Kevin Starr, author of an eight-volume -- so far -- history of the (formerly) Golden State, says California is "on the verge" of becoming something without an American precedent -- "a failed state." William Voegeli, writing in the Claremont Review of Books, tartly says that "Rome wasn't sacked in a day, and California didn't become Argentina overnight." Indeed.
It took years for liberalism's redistributive itch to create an income tax so steeply progressive that it prompts the flight from the state of wealth-creators: "Between 1990 and 2007," Voegeli writes, "some 3.4 million more Americans moved from California to one of the other 49 states than moved to California from another state."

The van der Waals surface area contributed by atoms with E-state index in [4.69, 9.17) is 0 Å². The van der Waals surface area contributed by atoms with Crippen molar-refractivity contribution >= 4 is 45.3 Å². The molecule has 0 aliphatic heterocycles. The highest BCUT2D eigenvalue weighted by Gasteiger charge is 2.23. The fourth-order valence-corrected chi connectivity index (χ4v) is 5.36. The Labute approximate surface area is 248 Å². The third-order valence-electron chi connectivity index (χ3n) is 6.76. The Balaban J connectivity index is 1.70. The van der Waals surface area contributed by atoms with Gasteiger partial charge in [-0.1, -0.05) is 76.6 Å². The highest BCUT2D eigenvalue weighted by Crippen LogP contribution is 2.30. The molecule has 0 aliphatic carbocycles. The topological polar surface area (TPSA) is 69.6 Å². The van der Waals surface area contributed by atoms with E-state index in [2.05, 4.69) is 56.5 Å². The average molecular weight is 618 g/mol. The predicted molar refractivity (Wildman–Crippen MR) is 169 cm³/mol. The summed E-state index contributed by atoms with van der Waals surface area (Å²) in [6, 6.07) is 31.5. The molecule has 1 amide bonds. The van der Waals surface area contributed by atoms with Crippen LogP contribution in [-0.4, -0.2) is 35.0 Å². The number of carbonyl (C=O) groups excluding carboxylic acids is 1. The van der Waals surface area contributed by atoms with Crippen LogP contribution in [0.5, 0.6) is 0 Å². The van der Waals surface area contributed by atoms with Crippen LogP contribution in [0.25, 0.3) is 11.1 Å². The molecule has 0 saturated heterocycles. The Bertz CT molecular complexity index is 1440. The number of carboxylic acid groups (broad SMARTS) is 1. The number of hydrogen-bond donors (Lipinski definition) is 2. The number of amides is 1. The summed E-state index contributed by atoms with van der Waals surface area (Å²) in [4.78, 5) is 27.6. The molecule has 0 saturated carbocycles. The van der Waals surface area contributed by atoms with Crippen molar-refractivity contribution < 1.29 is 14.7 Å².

And the state's income tax -- liberalism codified -- intensifies the effects of business cycles on the state's revenue stream: During booms, the stream surges and stimulates government spending; during contractions, revenues dwindle but the new government spending continues. Voegeli says that if California's spending had grown no faster than population growth and inflation from 1992 to 2006, it would have been $65 billion less in 2006, and per capita government outlays then would have equaled not those of Somalia or Mississippi but of Oregon, which is hardly "a hellish paradigm of Social Darwinism."